Indian chemistry professor shows that repurposed plastic can be good for the environment
At 73, Dr Rajagopalan Vasudevan is roughly as old as the mass production of plastic. But that is not the reason why the chemistry professor has a soft spot for the much-maligned material.
Plastic isnt the problem, the venerable scientist says in his office in the southern Indian city of Madurai. We are. Plastic wouldnt clog our oceans or our landfills if we didnt throw it there in the first place. And there is so much we can do with it instead.
He should know. In January this year, Dr Vasudevan was honoured with one of Indias highest civilian awards, the Padma Shri, for his groundbreaking research on re-using waste plastic in a very unusual way.
The idea emerged from his workshop at the Thiagarajar College of Engineering in Madurai as far back as 2001. Disturbed by calls to ban plastic, which he believed was important to poor people, he wanted to find a solution to the growing environmental challenges it raised.
Ban plastic and it can severely affect the quality of life for a low-income family, he says. But if you burn it or bury it, its bound to affect the environment.
And so, he began a series of experiments in his workshop to discover effective disposal techniques. In a molten condition, he found that plastic had the property of an excellent binder. Acting on the principle that like attracts like, Dr Vasudevan looked at another chemical of similar nature: bitumen, a black tarry substance that was being combined with gravel to lay roads.
Bitumen, a highly heterogeneous mixture of hydrocarbons is in effect, composed of polymerssimilar to plastic, he says. When molten plastic was added to stone and bitumen mix, Dr Vasudevan found that, true to its nature, plastic stuck fast and bound both materials together.
The bitumen-modified plastic improved the tensile strength of the road by making it more durable and flexible. Plastic also prevented pothole formation. When the layer of molten plastic filled the space between the gravel and bitumen it thwarted rain water from seeping in and causing structural defects.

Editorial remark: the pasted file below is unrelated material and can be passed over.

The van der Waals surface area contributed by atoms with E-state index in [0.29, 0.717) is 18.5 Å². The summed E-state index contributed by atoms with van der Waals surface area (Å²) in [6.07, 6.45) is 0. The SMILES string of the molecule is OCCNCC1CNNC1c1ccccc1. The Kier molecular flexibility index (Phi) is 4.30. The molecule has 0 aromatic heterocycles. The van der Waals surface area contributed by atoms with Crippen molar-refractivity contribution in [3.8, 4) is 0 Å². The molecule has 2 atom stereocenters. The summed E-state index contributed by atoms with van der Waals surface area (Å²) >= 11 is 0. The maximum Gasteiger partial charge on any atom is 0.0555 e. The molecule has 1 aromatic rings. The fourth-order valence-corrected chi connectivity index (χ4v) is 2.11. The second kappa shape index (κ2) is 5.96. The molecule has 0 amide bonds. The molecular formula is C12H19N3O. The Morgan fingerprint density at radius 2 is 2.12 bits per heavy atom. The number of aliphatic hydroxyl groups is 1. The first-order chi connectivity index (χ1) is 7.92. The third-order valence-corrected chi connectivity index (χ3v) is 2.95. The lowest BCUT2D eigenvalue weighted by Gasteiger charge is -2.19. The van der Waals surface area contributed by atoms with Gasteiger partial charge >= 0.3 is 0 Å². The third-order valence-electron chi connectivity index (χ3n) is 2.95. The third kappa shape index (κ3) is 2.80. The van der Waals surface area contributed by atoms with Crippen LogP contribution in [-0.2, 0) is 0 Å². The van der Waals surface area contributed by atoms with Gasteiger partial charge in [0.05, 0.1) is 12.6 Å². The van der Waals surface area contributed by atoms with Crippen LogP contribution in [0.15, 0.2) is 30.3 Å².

When late Dr Abdul Kalam, Indias former president and scientist visited Thiagarajar College, he encouraged Dr Vasudevan to lay the first plastic paved road within the campus. He asked me to make the roads grey, since black roads absorb and trap heat, says Dr Vasudevan. In 2002, he paved a 60-ft road within the campus with plastic-modified bitumen. The road is still intact today. He received a patent for the process in 2006. Since then, almost 10,000km of Indian roads have been paved using his technique.
At Dr Vasudevans workshop, shredded plastic in big bins shines like bright confetti . These are the remains of the plastic material that we use (and throw away) in our everyday lives. Plastic from water bottles, notebook liners, single-use bags with a thickness of less than 50 microns; all kinds of plastic waste is fed into his shredder and reduced to strips.
An assistant demonstrates on a much smaller scale how the plastic road-laying process works.
Asphalt is heated to a temperature of 170C (338F). Shredded plastic below 70 microns (including the multi-layer plastic shreds) is then sprinkled over it. The bits of plastic seemingly disappear, melting into the red heat. Heated bitumen is added next. The molten plastic then moulds with the bitumen and stone and results in a shiny tar surface.
When using plastic as a binder, were reducing the quantity of bitumen that is normally utilized for road laying by 6-8%, says Dr Vasudevan.
A regular road requires 10 tonnes of bitumen for each kilometre. A plastic road however, requires only nine tonnes of bitumen and one tonne of waste plastic for coating. So, for every km, the plastic roads save as much as one tonne of bitumen.
Our planet is drowning in snack-food packaging that is non-recyclable, says Almitra Patel, a member of Indias supreme court committee for solid waste management. If (this technology is) seriously adopted in all cities for all multi-film laminates, it has the potential to achieve near-zero landfill, leaving almost nothing for final disposal.
The real challenge lies, she says, in collecting all of the voluminous post-consumer packaging.
To environmentalists who believe that the technology could be harmful because of toxic fumes from plastic residue, Dr Vasudevan points out that the plastic used is softened at 170C. Plastic decomposes to release toxic fumes only if it is heated at temperatures above 270C (518F). So there is no question of toxic gases being released, he says. Since plastic coats the stone and interacts with the hot bitumen, its properties change and it doesnt break down when exposed to light and heat.